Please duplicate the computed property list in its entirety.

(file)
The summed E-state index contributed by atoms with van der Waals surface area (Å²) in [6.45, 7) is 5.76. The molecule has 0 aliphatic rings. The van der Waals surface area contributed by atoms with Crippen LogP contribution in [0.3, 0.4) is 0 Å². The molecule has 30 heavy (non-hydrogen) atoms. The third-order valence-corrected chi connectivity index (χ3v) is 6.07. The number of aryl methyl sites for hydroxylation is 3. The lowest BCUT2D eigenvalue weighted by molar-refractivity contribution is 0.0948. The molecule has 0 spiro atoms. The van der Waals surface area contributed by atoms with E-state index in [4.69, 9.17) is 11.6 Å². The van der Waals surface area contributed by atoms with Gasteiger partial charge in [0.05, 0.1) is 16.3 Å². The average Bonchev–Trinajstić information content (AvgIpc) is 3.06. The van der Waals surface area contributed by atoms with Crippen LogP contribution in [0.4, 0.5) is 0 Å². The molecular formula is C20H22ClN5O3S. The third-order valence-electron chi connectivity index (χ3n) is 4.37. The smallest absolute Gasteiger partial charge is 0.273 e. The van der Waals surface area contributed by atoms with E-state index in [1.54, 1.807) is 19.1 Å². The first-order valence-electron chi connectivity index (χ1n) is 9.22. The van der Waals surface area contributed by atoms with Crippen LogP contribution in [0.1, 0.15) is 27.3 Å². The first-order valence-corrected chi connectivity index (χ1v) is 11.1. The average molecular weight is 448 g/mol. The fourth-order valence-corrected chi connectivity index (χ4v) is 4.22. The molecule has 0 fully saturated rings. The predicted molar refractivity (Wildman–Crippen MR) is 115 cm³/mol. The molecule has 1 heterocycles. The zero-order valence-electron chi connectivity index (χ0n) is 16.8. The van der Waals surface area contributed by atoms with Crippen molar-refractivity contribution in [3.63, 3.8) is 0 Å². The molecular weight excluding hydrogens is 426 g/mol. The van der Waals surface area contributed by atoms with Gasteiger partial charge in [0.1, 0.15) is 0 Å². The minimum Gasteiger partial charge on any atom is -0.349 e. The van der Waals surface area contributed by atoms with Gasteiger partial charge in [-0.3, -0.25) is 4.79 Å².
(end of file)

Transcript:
The summed E-state index contributed by atoms with van der Waals surface area (Å²) in [6.45, 7) is 5.76. The molecule has 0 aliphatic rings. The van der Waals surface area contributed by atoms with Crippen LogP contribution in [0.3, 0.4) is 0 Å². The molecule has 30 heavy (non-hydrogen) atoms. The third-order valence-corrected chi connectivity index (χ3v) is 6.07. The number of aryl methyl sites for hydroxylation is 3. The lowest BCUT2D eigenvalue weighted by molar-refractivity contribution is 0.0948. The molecule has 0 spiro atoms. The van der Waals surface area contributed by atoms with E-state index in [4.69, 9.17) is 11.6 Å². The van der Waals surface area contributed by atoms with Gasteiger partial charge in [0.05, 0.1) is 16.3 Å². The average Bonchev–Trinajstić information content (AvgIpc) is 3.06. The van der Waals surface area contributed by atoms with Crippen LogP contribution in [0.4, 0.5) is 0 Å². The molecular formula is C20H22ClN5O3S. The third-order valence-electron chi connectivity index (χ3n) is 4.37. The smallest absolute Gasteiger partial charge is 0.273 e. The van der Waals surface area contributed by atoms with E-state index in [1.54, 1.807) is 19.1 Å². The first-order valence-electron chi connectivity index (χ1n) is 9.22. The van der Waals surface area contributed by atoms with Crippen LogP contribution in [0.1, 0.15) is 27.3 Å². The first-order valence-corrected chi connectivity index (χ1v) is 11.1. The average molecular weight is 448 g/mol. The fourth-order valence-corrected chi connectivity index (χ4v) is 4.22. The molecule has 0 fully saturated rings. The predicted molar refractivity (Wildman–Crippen MR) is 115 cm³/mol. The molecule has 1 heterocycles. The zero-order valence-electron chi connectivity index (χ0n) is 16.8. The van der Waals surface area contributed by atoms with Crippen molar-refractivity contribution in [3.63, 3.8) is 0 Å². The molecular weight excluding hydrogens is 426 g/mol. The van der Waals surface area contributed by atoms with Gasteiger partial charge in [0.1, 0.15) is 0 Å². The minimum Gasteiger partial charge on any atom is -0.349 e. The van der Waals surface area contributed by atoms with Gasteiger partial charge in [-0.3, -0.25) is 4.79 Å².